BioHealth & Life Sciences / Maryland Assets / Innovation
Meet the women on the front lines of COVID innovation in Maryland
By Julie Miller /
March 08, 2021

For a year now, the world has raced to treat, prevent, and understand COVID-19. From vaccine development, to cutting-edge research on the implications of the virus, Maryland has been at the forefront of combating COVID-19. Often, women scientists are leading COVID innovation at Maryland’s institutions and companies. Keep reading to meet five of them. 

Kizzmekia Corbett, National Institutes of Health (NIH)

There’s a reason why Kizzmekia Corbett was among the list of the Time Magazine 2021 Time100 Next. Kizzmekia, an immunologist and the scientific lead of the Vaccine Research Center’s coronavirus team at the NIH in Bethesda, discovered that a stabilized version of a spike protein found on the surface of all coronavirus can be a key target for vaccines, treatment and diagnostics. With her discovery as their foundation, vaccines are now a reality, and being distributed across the country. Kizzmekia, an alumna of UMBC, is now new mission: Ensuring communities of color are getting vaccinated

Lauren Gardner, Johns Hopkins University

Time Magazine also recognized another Marylander, Lauren Gardner, among its “100 Most Influential People of 2020.” Fast Company also named her one of the “Most Creative People in Business in 2020.” Lauren, co-director of Johns Hopkins’s Center for Systems Science and Engineering, was the driving force behind JHU’s COVID-19 dashboard, the go-to resource for tracking the pandemic with compelling visual data. The widely used tool launched on January 22, and by early March, was accessed more than a billion times per day, Time reports. It is an insightful tool for armchair virus trackers, but more importantly, is widely used by news organizations and governments to help them better understand and report on the virus.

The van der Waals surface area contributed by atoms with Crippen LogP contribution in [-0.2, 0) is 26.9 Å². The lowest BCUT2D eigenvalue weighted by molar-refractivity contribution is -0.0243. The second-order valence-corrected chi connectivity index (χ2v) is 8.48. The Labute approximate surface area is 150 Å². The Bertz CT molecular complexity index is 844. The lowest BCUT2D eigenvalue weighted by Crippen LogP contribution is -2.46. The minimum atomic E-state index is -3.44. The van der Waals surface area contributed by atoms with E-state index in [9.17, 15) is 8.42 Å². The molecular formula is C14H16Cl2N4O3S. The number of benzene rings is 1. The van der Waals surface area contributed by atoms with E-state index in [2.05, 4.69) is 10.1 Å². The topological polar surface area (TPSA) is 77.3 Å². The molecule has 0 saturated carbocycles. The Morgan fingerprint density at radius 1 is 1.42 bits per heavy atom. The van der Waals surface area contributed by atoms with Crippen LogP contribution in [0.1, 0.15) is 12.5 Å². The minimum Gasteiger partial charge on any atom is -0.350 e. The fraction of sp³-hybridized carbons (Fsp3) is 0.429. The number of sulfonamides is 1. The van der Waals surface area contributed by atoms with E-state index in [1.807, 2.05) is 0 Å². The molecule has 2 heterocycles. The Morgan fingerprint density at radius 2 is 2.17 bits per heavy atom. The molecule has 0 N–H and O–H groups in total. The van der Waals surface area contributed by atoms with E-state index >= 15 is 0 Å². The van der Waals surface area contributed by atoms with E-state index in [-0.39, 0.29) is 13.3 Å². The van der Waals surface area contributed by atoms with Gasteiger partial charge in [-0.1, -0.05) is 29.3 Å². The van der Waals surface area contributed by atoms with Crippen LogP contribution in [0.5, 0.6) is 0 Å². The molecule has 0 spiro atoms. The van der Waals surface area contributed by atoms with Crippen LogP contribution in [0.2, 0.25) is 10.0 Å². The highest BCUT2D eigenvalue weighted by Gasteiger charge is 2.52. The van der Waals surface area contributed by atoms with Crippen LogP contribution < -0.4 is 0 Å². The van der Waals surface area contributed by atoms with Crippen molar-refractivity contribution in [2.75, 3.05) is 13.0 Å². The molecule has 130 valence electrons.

Nina Patel, Novavax

As Nina Patel, senior director in the vaccine department at Novavax told Science Magazine, an 18-hour workday in the lab was not uncommon for her as the company worked to develop a COVID-19 vaccine. The highly motivated scientist leads an all-female team working on Novavax’s vaccine, which continues to advance.  
Watch the video here to meet Nina


Mina Izadjoo, Integrated Phrama Services

When the world needed better testing solutions and more PPE, Integrated Pharma Services stepped in. Led by Mina Izadjoo, President and Chief Science Officer, the company offers a variety of services related to testing and test performance evaluation. At the beginning of the pandemic, the company focused on lab services, but as the need arose for more face masks, the company added manufacturing to its portfolio, using a grant from the state, to help them manufacture face masks. 


Natalia Trayanova, Johns Hopkins University

Led by biomedical engineering professor Natalia Trayanova, a team of Johns Hopkins University biomedical engineers and heart specialists developed an algorithm that warns doctors several hours before hospitalized COVID-19 patients experience cardiac arrest or blood clots. The research behind their new algorithm began last April in Natalia’s lab, the recipient of one of the first grants awarded by the National Science Foundation’s Rapid Response Research Effort. Not surprisingly, in 2019, Natalia was one of five women worldwide to be inducted to the Women in Technology International Hall of Fame. 


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